Roth, of course, is typically game, leaning into the wry absurdity of it all. He has no shortage of slimeballs to his credit – from his wily undercover cop in Reservoir Dogs to the self-obsessed screenwriter in 2021’s Bergman Island. His previous collaboration with Franco, 2015’s Chronic, saw him play an ethically ambiguous nurse fueling an elderly patient’s pornography addiction.
Neil, however, might be his trickiest role to date: a free radical operating under the logic of total chaos, with zero attachment to anything – or anyone – around him.
It’s best summed up by the film’s original title, Driftwood. Roth doesn’t so much walk as he floats across the frame, buoyed by little more than inertia. He betrays precious little, remaining expressionless for the majority of Sundown’s duration, even in the face of lust or brutality.
A casual romance that Neil strikes up with a beachside vendor named Berenice (the enchanting Iazua Larios) momentarily punctures the blur of sand and sweat. So does a drive-by shooting on the shore – a nod to the gang violence looming behind Acapulco, so rampant that the city is known as Mexico’s murder capital – though Neil conjures up only cursory curiosity, gazing at the bloody body as if it were a portrait at an art gallery.
Indeed, these images slip away as quickly as they appear. Like Bolaño, Franco sublimates the extreme under a layer of calculated insouciance, such that everything resembles a half-remembered dream.
Class warfare, gentrification, and unbridled privilege are all within Franco’s aim, but it is a testament to his subtlety that he never exploits them for cheap sympathy, instead leaving them to ripple silently beneath the surface.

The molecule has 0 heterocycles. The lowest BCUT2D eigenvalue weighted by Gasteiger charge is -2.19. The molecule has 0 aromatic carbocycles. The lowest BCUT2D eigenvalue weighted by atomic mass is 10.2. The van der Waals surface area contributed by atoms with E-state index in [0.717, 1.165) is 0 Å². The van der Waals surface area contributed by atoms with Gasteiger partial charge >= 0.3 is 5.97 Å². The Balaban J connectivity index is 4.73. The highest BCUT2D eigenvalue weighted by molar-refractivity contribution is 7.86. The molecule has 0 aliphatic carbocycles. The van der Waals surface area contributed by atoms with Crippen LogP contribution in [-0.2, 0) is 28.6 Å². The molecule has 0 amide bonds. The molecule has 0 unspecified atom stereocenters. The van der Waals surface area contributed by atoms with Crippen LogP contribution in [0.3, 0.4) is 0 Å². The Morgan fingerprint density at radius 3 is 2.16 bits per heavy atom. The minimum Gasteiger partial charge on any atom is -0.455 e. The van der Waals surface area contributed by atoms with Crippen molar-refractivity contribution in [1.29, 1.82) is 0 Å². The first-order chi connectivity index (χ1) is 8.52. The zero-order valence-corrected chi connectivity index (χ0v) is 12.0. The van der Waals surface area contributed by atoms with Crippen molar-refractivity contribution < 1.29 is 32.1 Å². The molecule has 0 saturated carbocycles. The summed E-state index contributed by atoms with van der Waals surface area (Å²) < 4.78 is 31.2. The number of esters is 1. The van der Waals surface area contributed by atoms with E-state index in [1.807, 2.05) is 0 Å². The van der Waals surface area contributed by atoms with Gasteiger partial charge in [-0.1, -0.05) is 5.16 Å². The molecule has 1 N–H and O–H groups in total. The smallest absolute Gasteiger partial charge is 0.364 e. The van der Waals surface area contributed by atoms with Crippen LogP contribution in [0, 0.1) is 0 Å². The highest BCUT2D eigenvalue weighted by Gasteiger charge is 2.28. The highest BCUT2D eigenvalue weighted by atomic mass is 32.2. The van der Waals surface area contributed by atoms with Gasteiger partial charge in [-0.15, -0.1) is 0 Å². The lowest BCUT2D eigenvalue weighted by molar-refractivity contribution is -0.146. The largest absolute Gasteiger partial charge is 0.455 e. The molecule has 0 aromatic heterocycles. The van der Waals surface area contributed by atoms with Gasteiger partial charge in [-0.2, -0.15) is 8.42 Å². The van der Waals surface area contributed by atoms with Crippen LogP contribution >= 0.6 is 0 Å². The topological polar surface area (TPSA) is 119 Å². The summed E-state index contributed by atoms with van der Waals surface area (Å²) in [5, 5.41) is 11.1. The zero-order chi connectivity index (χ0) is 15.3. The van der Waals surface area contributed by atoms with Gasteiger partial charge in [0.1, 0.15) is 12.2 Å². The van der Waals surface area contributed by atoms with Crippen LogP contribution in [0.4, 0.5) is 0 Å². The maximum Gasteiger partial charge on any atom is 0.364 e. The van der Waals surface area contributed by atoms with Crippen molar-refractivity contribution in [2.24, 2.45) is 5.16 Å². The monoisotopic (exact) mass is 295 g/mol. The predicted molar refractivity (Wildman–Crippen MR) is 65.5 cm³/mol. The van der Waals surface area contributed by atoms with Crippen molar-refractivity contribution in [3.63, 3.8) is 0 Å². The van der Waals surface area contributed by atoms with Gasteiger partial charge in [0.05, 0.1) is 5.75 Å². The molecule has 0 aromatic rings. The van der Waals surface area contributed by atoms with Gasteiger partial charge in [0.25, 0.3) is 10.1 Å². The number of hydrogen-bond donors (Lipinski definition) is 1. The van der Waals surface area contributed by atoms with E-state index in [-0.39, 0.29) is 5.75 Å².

At times, Sundown can feel like a test of patience. The camera peers again and again into the wide blue yonder, the harsh glare of sunlight burning all that it touches.
Roth certainly gets ruddier as Neil’s glory days stretch on endlessly. How much of this impenetrable, insufferable character can we possibly stomach?
Franco, to this end, attempts a vague explanation for Neil’s actions (or lack thereof) towards the film’s conclusion. The pace picks up as we’re bundled into a speeding car, a jail cell, then a hospital room, glimpsing – for the first time – some context to Neil’s inherited wealth and its associated intrigue.
Yet it pales in comparison to the grotesque character study we have witnessed thus far.
Like an urgent phone call on a holiday, it rouses us from an anesthetized spell.
Perhaps it is because we have grown accustomed to the pleasantly slumbering rhythm of Sundown that this final act, adhering to more traditional narrative tensions, feels out of step.
We might even miss the blankly apathetic Neil, free of any motivation or inhibition.
“What the fuck is going on?” Alice shrieks at her unresponsive brother of her earlier in the film. “What are you doing?”
The beauty lies in the mystery – the supreme power of a character who raises only questions, and a filmmaker who provides scant solutions.